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Reality mining : using big data to engineer a better world / by Nathan Eagle and Kate Greene.

By: Eagle, Nathan [author.].
Contributor(s): Greene, Kate, 1979- [author.].
Material type: TextTextSeries: JSTOR eBooks.Publisher: Cambridge, Massachusetts : The MIT Press, [2014]Copyright date: ©2014Description: 1 online resource (vi, 199 pages).Content type: text Media type: computer Carrier type: online resourceISBN: 9780262324564; 0262324563; 9780262324571; 0262324571.Subject(s): Data mining | Big data | Computer networks -- Social aspects | Information science -- Social aspects | Information science -- Statistical methodsAdditional physical formats: Print version:: Reality miningDDC classification: 006.3/12 LOC classification: QA76.9.D343 | E24 2014Online resources: Click here to view this ebook.
Partial contents:
I. The individual (one person) -- II. The neighborhood and the organization (10 to 1,000 people) -- III. The city (1,000 to 1,000,000 people) -- IV. The nation (1 millions to 100 million people) -- V. Reality mining the world's data (100 million to 7 billion people)
Summary: In this book, the authors explore the positive potential of big data, showing the ways in which the analysis of big data ("reality mining") can be used to improve human systems as varied as political polling and disease tracking, while considering user privacy. They describe reality mining at five different levels: the individual, the neighborhood and organization, the city, the nation, and the world. For each level, they offer a nontechnical explanation of data collection methods and describe applications and systems that have been or could be built. These include a mobile app that helps smokers quit smoking; a workplace "knowledge system"; the use of GPS, Wi-Fi, and mobile phone data to manage and predict traffic flows; and the analysis of social media to track the spread of disease. The authors argue that big data, used respectfully and responsibly, can help people live better, healthier, and happier lives. -- Edited summary from book.
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Item type Current location Call number URL Status Date due Barcode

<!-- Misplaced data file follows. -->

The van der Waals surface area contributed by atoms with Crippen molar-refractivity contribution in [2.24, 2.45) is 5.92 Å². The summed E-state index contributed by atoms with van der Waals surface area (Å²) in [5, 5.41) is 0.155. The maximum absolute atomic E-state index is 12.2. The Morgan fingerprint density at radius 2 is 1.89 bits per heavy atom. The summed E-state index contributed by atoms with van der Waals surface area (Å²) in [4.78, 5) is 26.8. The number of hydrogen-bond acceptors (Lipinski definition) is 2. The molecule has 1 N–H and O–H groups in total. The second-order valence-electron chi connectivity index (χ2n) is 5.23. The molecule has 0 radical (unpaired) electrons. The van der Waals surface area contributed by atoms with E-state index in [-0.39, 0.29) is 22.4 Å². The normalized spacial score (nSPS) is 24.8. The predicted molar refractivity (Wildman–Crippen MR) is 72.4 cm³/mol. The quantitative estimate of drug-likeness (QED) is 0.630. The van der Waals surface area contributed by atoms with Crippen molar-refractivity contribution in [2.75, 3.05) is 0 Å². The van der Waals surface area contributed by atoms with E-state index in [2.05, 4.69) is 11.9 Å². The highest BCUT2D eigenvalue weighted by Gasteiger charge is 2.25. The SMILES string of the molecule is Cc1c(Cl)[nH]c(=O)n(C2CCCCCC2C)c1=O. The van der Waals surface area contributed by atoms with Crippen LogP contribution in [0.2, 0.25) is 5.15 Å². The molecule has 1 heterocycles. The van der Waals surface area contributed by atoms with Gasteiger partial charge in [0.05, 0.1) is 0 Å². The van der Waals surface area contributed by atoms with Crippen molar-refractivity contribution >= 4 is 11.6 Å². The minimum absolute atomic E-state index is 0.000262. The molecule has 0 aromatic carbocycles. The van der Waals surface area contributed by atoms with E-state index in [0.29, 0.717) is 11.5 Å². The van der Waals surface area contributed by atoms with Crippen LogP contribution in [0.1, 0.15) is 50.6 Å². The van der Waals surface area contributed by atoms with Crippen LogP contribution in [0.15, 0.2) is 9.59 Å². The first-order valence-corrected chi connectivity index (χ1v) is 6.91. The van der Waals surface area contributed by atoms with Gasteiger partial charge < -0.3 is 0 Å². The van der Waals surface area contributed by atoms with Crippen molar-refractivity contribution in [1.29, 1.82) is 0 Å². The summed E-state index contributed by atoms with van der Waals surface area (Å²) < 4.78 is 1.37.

Electronic Book UT Tyler Online
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QA76.9.D343 E24 2014 (Browse shelf) https://ezproxy.uttyler.edu/login?url=http://www.jstor.org/stable/10.2307/j.ctt9qf8q3 Available ocn886539978

Includes bibliographical references and index.

I. The individual (one person) -- II. The neighborhood and the organization (10 to 1,000 people) -- III. The city (1,000 to 1,000,000 people) -- IV. The nation (1 millions to 100 million people) -- V. Reality mining the world's data (100 million to 7 billion people)

Print version record.

In this book, the authors explore the positive potential of big data, showing the ways in which the analysis of big data ("reality mining") can be used to improve human systems as varied as political polling and disease tracking, while considering user privacy. They describe reality mining at five different levels: the individual, the neighborhood and organization, the city, the nation, and the world. For each level, they offer a nontechnical explanation of data collection methods and describe applications and systems that have been or could be built. These include a mobile app that helps smokers quit smoking; a workplace "knowledge system"; the use of GPS, Wi-Fi, and mobile phone data to manage and predict traffic flows; and the analysis of social media to track the spread of disease. The authors argue that big data, used respectfully and responsibly, can help people live better, healthier, and happier lives. -- Edited summary from book.

Reviews provided by Syndetics

CHOICE Review

Eagle (CEO, Jana; adjunct, Harvard and Northeastern) and Greene (freelance journalist) believe that engineers with access to big data can make the world a better place. Although Eagle has authored dozens of academic papers over the past decade, in this book, the authors explicitly choose to focus on corporate projects rather than academic work. The result is a volume that is as dehumanizing as the term social engineering and as lacking in rigor as a trade magazine. Much of the information provided is anecdotal or conjectural: "company X is doing Y, which might solve problem Z." Privacy concerns can cause public relations problems, but those might be overcome by providing incentives. The book is organized around four granularity levels: individual, community, national, and global. However, the presentation repeats common material across all four levels, such as the use of call data records and certain corporate projects. People not already familiar with the extent of their "digital exhaust" may find the book enlightening, as might people who do not know that disparate data sets can be combined to uncover hidden relationships. But readers looking to understand the dark side of big data (its use by marketers, criminals, and malevolent governments) will find few insights here. Summing Up: Optional. General readers. --Christopher Vickery, Queens College of CUNY

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